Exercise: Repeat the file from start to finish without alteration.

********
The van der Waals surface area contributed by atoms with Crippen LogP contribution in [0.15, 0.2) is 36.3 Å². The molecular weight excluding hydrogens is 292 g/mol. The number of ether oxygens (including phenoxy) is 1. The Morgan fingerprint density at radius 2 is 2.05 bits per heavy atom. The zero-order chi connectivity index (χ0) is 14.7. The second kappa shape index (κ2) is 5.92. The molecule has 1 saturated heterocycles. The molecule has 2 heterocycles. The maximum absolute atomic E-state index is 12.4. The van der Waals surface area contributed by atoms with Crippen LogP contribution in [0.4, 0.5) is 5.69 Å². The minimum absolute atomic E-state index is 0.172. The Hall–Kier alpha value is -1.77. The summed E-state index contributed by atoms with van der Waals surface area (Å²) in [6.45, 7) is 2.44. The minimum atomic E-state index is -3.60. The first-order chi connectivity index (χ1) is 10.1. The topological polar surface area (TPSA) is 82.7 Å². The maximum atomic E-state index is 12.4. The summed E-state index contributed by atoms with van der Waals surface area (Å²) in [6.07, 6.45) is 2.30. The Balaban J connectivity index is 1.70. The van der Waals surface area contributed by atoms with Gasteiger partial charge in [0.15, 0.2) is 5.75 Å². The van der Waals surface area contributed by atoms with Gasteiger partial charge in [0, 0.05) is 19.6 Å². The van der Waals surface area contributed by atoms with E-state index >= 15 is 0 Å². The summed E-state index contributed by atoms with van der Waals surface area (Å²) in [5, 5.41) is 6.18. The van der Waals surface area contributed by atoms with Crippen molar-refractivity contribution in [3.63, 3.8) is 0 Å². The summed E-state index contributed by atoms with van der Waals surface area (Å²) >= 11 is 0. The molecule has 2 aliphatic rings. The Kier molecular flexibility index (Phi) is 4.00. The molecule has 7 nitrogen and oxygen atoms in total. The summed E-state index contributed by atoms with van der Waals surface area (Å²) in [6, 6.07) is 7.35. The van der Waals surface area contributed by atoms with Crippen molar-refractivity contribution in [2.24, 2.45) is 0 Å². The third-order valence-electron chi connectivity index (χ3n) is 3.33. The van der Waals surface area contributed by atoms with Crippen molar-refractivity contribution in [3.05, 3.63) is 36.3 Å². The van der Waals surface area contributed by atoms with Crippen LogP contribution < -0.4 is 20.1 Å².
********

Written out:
The van der Waals surface area contributed by atoms with Crippen LogP contribution in [0.15, 0.2) is 36.3 Å². The molecular weight excluding hydrogens is 292 g/mol. The number of ether oxygens (including phenoxy) is 1. The Morgan fingerprint density at radius 2 is 2.05 bits per heavy atom. The zero-order chi connectivity index (χ0) is 14.7. The second kappa shape index (κ2) is 5.92. The molecule has 1 saturated heterocycles. The molecule has 2 heterocycles. The maximum absolute atomic E-state index is 12.4. The van der Waals surface area contributed by atoms with Crippen LogP contribution in [0.4, 0.5) is 5.69 Å². The minimum absolute atomic E-state index is 0.172. The Hall–Kier alpha value is -1.77. The summed E-state index contributed by atoms with van der Waals surface area (Å²) in [6.45, 7) is 2.44. The minimum atomic E-state index is -3.60. The first-order chi connectivity index (χ1) is 10.1. The topological polar surface area (TPSA) is 82.7 Å². The maximum atomic E-state index is 12.4. The summed E-state index contributed by atoms with van der Waals surface area (Å²) in [6.07, 6.45) is 2.30. The Balaban J connectivity index is 1.70. The van der Waals surface area contributed by atoms with Gasteiger partial charge in [0.15, 0.2) is 5.75 Å². The van der Waals surface area contributed by atoms with Gasteiger partial charge in [0, 0.05) is 19.6 Å². The van der Waals surface area contributed by atoms with E-state index >= 15 is 0 Å². The summed E-state index contributed by atoms with van der Waals surface area (Å²) in [5, 5.41) is 6.18. The van der Waals surface area contributed by atoms with Crippen molar-refractivity contribution in [3.63, 3.8) is 0 Å². The summed E-state index contributed by atoms with van der Waals surface area (Å²) >= 11 is 0. The molecule has 2 aliphatic rings. The Kier molecular flexibility index (Phi) is 4.00. The molecule has 7 nitrogen and oxygen atoms in total. The summed E-state index contributed by atoms with van der Waals surface area (Å²) in [6, 6.07) is 7.35. The van der Waals surface area contributed by atoms with Crippen molar-refractivity contribution in [2.24, 2.45) is 0 Å². The third-order valence-electron chi connectivity index (χ3n) is 3.33. The van der Waals surface area contributed by atoms with Crippen molar-refractivity contribution in [3.05, 3.63) is 36.3 Å². The van der Waals surface area contributed by atoms with Crippen LogP contribution < -0.4 is 20.1 Å².